). Although there has been some debate about the existence of a functional bronchopulmonary vascular anastomosis in normal lungs, most evidence suggests that these connections likely exist in normal lungs with networks forming at the precapillary level (27
). The BA circulation is highly conserved through evolution (29
), and the ramifications of living without this circulation are not known. In the absence of a BA revascularization step at the time of transplantation, the bronchi are presumably 100% supplied by the pulmonary circulation, which would result, as illustrated by this study, in the airways being more hypoxic. Preclinical and preliminary clinical studies demonstrate that BA revascularization improves tissue perfusion with more highly oxygenated blood (30
), is durable (32
), is associated with less epithelial metaplasia (33
), and is protective of pulmonary endothelium and type II pneumocytes (34
). With modern surgical techniques, bronchial anastomoses healed well without BA reconnection, and for largely this reason, the highly oxygenated BA circulation is now sacrificed in all lung transplant recipients. Lung transplants now rely on the persistence of a microcirculation presumably arising from the deoxygenated pulmonary circulation to provide perfusion to the airways.
The Copenhagen group, led by Gosta Pettersson, demonstrated that BA revascularization is durable with vessels remaining fully patent for 2 years (32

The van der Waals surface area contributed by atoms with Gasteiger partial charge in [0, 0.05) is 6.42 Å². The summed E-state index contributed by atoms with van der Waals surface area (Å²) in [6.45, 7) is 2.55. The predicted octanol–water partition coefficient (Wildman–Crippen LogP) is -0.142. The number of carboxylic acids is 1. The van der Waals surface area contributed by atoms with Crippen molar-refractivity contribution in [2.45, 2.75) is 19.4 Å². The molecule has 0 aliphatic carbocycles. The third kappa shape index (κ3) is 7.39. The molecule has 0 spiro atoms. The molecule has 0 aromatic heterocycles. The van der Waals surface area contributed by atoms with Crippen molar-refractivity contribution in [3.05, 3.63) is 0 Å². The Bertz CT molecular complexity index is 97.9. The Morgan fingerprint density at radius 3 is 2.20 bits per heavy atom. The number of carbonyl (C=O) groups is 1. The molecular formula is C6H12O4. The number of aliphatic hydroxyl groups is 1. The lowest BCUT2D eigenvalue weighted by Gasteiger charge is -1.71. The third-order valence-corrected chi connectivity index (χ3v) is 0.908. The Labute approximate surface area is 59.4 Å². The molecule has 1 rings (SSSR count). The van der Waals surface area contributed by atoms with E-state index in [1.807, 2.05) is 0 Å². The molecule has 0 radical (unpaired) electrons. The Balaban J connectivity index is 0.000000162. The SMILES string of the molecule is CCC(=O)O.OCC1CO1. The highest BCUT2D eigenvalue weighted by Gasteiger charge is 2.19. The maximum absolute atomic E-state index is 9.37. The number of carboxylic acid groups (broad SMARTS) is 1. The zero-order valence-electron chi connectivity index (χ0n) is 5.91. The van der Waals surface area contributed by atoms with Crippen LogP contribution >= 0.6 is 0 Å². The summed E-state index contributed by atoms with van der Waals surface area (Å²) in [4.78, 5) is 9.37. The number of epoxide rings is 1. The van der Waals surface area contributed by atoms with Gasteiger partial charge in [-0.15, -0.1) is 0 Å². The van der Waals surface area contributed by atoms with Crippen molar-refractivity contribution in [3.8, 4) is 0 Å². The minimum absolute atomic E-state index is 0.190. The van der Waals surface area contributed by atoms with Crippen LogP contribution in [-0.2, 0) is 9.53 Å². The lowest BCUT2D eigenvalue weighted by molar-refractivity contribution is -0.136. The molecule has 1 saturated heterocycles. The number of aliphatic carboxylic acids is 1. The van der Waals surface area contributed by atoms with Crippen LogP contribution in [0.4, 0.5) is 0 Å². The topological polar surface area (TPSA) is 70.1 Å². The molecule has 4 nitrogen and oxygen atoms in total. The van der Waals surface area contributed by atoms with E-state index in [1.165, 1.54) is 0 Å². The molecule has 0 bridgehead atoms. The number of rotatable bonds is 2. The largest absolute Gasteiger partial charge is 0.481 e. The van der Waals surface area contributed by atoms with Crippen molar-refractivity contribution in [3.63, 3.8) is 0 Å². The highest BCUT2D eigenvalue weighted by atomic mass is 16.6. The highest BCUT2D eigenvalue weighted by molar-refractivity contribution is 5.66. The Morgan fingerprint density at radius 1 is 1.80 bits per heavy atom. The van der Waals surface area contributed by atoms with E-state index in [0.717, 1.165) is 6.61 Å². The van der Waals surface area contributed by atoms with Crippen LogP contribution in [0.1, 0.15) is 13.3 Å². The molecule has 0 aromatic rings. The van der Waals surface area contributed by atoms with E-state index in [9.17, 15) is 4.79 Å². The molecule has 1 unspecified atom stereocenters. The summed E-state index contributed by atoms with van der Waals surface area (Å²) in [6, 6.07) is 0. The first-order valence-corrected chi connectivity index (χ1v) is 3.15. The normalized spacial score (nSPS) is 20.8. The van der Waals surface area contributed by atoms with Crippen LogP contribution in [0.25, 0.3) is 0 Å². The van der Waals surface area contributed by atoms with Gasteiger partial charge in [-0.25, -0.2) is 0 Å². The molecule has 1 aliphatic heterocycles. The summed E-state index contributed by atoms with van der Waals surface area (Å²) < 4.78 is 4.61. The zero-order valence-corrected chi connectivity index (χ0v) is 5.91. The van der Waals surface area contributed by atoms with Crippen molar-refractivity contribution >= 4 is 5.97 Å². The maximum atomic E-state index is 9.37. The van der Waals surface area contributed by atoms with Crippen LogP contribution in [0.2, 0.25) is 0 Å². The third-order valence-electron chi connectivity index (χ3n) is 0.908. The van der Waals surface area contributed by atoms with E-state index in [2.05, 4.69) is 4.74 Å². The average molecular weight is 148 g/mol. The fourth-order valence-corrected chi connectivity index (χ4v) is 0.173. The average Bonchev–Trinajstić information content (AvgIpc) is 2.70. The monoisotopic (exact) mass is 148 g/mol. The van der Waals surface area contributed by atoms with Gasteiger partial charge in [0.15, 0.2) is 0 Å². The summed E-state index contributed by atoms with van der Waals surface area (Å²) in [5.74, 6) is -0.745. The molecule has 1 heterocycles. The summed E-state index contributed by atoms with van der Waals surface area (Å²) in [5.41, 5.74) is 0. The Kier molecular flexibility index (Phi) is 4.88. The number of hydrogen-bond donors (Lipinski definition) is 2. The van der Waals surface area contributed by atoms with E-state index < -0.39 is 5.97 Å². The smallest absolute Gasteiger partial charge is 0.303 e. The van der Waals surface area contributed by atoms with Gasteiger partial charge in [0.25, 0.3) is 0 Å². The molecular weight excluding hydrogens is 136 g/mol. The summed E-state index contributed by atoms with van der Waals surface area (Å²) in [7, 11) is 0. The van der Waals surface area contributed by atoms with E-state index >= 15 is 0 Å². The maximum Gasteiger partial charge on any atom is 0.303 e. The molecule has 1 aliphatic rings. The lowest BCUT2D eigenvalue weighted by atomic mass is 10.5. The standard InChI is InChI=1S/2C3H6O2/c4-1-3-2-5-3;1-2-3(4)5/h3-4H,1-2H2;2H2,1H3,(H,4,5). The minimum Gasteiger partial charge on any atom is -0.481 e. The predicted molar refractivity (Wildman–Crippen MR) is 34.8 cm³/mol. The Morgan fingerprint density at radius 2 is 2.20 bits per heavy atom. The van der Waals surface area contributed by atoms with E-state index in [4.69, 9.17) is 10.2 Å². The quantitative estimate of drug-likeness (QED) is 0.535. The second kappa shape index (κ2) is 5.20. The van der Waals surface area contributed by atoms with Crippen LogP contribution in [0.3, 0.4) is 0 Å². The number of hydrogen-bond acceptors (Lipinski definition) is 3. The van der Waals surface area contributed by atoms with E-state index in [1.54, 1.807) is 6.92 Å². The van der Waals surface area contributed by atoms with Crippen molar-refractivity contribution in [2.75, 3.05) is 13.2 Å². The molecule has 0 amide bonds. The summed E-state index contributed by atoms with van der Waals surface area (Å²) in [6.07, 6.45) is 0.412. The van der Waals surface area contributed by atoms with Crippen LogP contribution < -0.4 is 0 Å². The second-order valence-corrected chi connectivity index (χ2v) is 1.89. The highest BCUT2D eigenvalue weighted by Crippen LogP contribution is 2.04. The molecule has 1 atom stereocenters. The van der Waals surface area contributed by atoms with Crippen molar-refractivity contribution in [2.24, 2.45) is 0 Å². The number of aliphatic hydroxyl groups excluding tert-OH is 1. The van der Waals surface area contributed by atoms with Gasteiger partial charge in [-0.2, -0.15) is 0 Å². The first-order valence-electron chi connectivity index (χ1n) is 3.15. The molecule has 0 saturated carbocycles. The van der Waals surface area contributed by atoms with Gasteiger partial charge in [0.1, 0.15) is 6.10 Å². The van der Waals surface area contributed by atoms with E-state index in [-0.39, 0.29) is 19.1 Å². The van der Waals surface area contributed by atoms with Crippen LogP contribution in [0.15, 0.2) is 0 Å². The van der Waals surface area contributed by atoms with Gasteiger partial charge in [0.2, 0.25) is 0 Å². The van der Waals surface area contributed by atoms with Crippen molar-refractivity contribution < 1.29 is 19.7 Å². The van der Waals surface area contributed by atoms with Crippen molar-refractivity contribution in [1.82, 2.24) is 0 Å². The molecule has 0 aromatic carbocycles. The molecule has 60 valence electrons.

). A follow-up study showed that BA revascularization (BAR) may also postpone the development of BOS and improve patient survival (35
) and that reanastomosed vessels remain patent for at least 2 years (32
). It is not clear if the BOS that was ultimately seen in some of the patients within this BAR cohort was attributable to a late failure (beyond 2 years) of the BA grafts; if so, such a late failure could have occurred on the basis of rejection of the vasculature alone. If restoring a functional BA circulation is protective against the development of BOS, simply performing BAR itself is no guarantee of long-term airway perfusion because the donor-derived vasculature will remain a target for alloimmune injury. At a minimum, the BAR experience in Copenhagen suggests that a large patent vascular system from the outset is protective. Just as prevention of early graft injury likely has long-term beneficial effects (36